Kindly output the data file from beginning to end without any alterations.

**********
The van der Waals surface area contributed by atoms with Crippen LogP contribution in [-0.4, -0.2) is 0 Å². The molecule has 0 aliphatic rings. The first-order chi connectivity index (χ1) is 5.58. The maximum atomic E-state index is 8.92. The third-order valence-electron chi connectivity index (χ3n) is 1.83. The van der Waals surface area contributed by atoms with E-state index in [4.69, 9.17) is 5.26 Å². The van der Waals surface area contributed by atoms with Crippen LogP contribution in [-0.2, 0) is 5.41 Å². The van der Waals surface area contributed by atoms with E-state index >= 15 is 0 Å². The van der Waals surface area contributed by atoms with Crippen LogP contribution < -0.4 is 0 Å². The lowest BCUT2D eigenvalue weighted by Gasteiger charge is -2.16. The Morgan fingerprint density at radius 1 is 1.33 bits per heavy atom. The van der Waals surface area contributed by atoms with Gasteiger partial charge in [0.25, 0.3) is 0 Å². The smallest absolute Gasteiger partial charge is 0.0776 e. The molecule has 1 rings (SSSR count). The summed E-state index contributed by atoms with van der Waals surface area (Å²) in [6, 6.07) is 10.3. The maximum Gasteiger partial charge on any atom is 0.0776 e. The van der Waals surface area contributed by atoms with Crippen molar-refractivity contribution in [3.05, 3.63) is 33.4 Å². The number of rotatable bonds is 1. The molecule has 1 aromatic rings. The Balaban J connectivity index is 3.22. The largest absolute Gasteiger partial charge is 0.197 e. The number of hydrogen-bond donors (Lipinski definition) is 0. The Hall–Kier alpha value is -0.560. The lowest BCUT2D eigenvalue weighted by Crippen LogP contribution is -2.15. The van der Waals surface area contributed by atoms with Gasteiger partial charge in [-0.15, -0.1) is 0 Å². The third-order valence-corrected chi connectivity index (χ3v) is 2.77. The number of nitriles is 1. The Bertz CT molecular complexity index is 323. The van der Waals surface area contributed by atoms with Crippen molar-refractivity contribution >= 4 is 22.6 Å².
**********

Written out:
The van der Waals surface area contributed by atoms with Crippen LogP contribution in [-0.4, -0.2) is 0 Å². The molecule has 0 aliphatic rings. The first-order chi connectivity index (χ1) is 5.58. The maximum atomic E-state index is 8.92. The third-order valence-electron chi connectivity index (χ3n) is 1.83. The van der Waals surface area contributed by atoms with E-state index in [4.69, 9.17) is 5.26 Å². The van der Waals surface area contributed by atoms with Crippen LogP contribution in [-0.2, 0) is 5.41 Å². The van der Waals surface area contributed by atoms with E-state index >= 15 is 0 Å². The van der Waals surface area contributed by atoms with Crippen LogP contribution < -0.4 is 0 Å². The lowest BCUT2D eigenvalue weighted by Gasteiger charge is -2.16. The Morgan fingerprint density at radius 1 is 1.33 bits per heavy atom. The van der Waals surface area contributed by atoms with Gasteiger partial charge in [0.25, 0.3) is 0 Å². The smallest absolute Gasteiger partial charge is 0.0776 e. The molecule has 1 rings (SSSR count). The summed E-state index contributed by atoms with van der Waals surface area (Å²) in [6, 6.07) is 10.3. The maximum Gasteiger partial charge on any atom is 0.0776 e. The van der Waals surface area contributed by atoms with Crippen molar-refractivity contribution in [3.05, 3.63) is 33.4 Å². The number of rotatable bonds is 1. The molecule has 1 aromatic rings. The Balaban J connectivity index is 3.22. The largest absolute Gasteiger partial charge is 0.197 e. The number of hydrogen-bond donors (Lipinski definition) is 0. The Hall–Kier alpha value is -0.560. The lowest BCUT2D eigenvalue weighted by Crippen LogP contribution is -2.15. The van der Waals surface area contributed by atoms with Gasteiger partial charge in [-0.15, -0.1) is 0 Å². The third-order valence-corrected chi connectivity index (χ3v) is 2.77. The number of nitriles is 1. The Bertz CT molecular complexity index is 323. The van der Waals surface area contributed by atoms with Crippen molar-refractivity contribution >= 4 is 22.6 Å².